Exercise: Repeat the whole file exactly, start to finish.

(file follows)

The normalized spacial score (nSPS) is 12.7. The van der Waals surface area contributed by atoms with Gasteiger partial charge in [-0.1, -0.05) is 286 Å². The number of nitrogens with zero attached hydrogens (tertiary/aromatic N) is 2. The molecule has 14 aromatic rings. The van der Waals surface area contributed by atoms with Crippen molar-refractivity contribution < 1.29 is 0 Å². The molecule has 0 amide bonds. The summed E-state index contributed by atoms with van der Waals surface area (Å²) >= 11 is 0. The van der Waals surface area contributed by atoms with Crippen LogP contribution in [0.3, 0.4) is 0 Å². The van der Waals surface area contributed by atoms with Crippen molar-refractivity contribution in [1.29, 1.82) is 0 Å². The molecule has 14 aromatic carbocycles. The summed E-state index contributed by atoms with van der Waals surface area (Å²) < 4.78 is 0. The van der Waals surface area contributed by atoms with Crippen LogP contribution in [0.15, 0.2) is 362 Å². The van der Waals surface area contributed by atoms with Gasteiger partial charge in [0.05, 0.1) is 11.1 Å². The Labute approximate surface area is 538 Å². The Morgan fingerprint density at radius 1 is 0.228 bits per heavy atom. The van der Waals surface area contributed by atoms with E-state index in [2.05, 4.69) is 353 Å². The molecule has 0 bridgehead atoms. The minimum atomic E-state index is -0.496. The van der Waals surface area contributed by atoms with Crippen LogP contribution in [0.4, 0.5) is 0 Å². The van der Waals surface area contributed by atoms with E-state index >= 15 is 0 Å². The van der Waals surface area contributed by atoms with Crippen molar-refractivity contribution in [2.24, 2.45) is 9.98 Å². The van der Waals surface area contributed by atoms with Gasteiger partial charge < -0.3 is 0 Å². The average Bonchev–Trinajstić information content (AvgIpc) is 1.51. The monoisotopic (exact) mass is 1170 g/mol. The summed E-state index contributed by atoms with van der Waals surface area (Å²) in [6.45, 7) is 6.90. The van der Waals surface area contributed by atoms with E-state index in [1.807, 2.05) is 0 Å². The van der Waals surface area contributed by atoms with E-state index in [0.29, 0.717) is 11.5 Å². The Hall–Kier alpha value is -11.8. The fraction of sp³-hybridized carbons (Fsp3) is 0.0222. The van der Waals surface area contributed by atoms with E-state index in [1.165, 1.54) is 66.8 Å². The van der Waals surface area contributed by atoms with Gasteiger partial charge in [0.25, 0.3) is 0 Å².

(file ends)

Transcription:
The normalized spacial score (nSPS) is 12.7. The van der Waals surface area contributed by atoms with Gasteiger partial charge in [-0.1, -0.05) is 286 Å². The number of nitrogens with zero attached hydrogens (tertiary/aromatic N) is 2. The molecule has 14 aromatic rings. The van der Waals surface area contributed by atoms with Crippen molar-refractivity contribution < 1.29 is 0 Å². The molecule has 0 amide bonds. The summed E-state index contributed by atoms with van der Waals surface area (Å²) >= 11 is 0. The van der Waals surface area contributed by atoms with Crippen LogP contribution in [0.3, 0.4) is 0 Å². The van der Waals surface area contributed by atoms with Crippen molar-refractivity contribution in [1.29, 1.82) is 0 Å². The molecule has 14 aromatic carbocycles. The summed E-state index contributed by atoms with van der Waals surface area (Å²) < 4.78 is 0. The van der Waals surface area contributed by atoms with Crippen LogP contribution in [0.15, 0.2) is 362 Å². The van der Waals surface area contributed by atoms with Gasteiger partial charge in [0.05, 0.1) is 11.1 Å². The Labute approximate surface area is 538 Å². The Morgan fingerprint density at radius 1 is 0.228 bits per heavy atom. The van der Waals surface area contributed by atoms with E-state index in [2.05, 4.69) is 353 Å². The molecule has 0 bridgehead atoms. The minimum atomic E-state index is -0.496. The van der Waals surface area contributed by atoms with Crippen LogP contribution in [0.4, 0.5) is 0 Å². The van der Waals surface area contributed by atoms with E-state index >= 15 is 0 Å². The van der Waals surface area contributed by atoms with Crippen molar-refractivity contribution in [2.24, 2.45) is 9.98 Å². The van der Waals surface area contributed by atoms with Gasteiger partial charge < -0.3 is 0 Å². The average Bonchev–Trinajstić information content (AvgIpc) is 1.51. The monoisotopic (exact) mass is 1170 g/mol. The summed E-state index contributed by atoms with van der Waals surface area (Å²) in [6.45, 7) is 6.90. The van der Waals surface area contributed by atoms with E-state index in [1.807, 2.05) is 0 Å². The van der Waals surface area contributed by atoms with E-state index in [0.29, 0.717) is 11.5 Å². The Hall–Kier alpha value is -11.8. The fraction of sp³-hybridized carbons (Fsp3) is 0.0222. The van der Waals surface area contributed by atoms with E-state index in [1.165, 1.54) is 66.8 Å². The van der Waals surface area contributed by atoms with Gasteiger partial charge in [0.25, 0.3) is 0 Å².